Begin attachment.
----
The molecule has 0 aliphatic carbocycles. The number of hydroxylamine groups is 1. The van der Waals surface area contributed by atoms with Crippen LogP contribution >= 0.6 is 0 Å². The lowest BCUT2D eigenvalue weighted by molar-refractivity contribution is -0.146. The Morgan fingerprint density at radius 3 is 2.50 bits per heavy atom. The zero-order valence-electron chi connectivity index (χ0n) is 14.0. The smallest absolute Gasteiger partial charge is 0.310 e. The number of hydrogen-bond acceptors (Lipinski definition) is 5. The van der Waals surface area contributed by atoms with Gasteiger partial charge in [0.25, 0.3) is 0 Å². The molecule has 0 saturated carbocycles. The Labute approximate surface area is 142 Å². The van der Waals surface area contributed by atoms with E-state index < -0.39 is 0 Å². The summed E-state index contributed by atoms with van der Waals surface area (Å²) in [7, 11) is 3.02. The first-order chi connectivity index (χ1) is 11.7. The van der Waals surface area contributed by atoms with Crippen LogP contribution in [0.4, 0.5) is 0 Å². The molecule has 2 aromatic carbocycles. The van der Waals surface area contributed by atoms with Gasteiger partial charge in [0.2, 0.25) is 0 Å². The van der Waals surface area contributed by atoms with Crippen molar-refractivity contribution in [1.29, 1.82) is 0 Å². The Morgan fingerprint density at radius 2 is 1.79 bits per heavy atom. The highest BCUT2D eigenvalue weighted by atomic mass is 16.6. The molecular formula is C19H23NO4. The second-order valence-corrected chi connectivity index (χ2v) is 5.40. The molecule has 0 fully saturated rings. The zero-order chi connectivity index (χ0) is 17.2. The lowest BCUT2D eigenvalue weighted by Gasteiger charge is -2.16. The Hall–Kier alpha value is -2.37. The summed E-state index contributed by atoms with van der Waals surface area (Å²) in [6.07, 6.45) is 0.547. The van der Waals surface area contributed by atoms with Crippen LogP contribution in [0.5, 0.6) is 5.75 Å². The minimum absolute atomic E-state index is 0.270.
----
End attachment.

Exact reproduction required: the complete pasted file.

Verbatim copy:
The molecule has 0 aliphatic carbocycles. The number of hydroxylamine groups is 1. The van der Waals surface area contributed by atoms with Crippen LogP contribution >= 0.6 is 0 Å². The lowest BCUT2D eigenvalue weighted by molar-refractivity contribution is -0.146. The Morgan fingerprint density at radius 3 is 2.50 bits per heavy atom. The zero-order valence-electron chi connectivity index (χ0n) is 14.0. The smallest absolute Gasteiger partial charge is 0.310 e. The number of hydrogen-bond acceptors (Lipinski definition) is 5. The van der Waals surface area contributed by atoms with Gasteiger partial charge in [0.25, 0.3) is 0 Å². The molecule has 0 saturated carbocycles. The Labute approximate surface area is 142 Å². The van der Waals surface area contributed by atoms with E-state index < -0.39 is 0 Å². The summed E-state index contributed by atoms with van der Waals surface area (Å²) in [7, 11) is 3.02. The first-order chi connectivity index (χ1) is 11.7. The van der Waals surface area contributed by atoms with Crippen LogP contribution in [0.4, 0.5) is 0 Å². The molecule has 2 aromatic carbocycles. The van der Waals surface area contributed by atoms with Gasteiger partial charge in [0.2, 0.25) is 0 Å². The van der Waals surface area contributed by atoms with Crippen molar-refractivity contribution in [1.29, 1.82) is 0 Å². The Morgan fingerprint density at radius 2 is 1.79 bits per heavy atom. The highest BCUT2D eigenvalue weighted by atomic mass is 16.6. The molecular formula is C19H23NO4. The second-order valence-corrected chi connectivity index (χ2v) is 5.40. The molecule has 0 fully saturated rings. The zero-order chi connectivity index (χ0) is 17.2. The lowest BCUT2D eigenvalue weighted by Gasteiger charge is -2.16. The Hall–Kier alpha value is -2.37. The summed E-state index contributed by atoms with van der Waals surface area (Å²) in [6.07, 6.45) is 0.547. The van der Waals surface area contributed by atoms with Crippen LogP contribution in [0.5, 0.6) is 5.75 Å². The minimum absolute atomic E-state index is 0.270.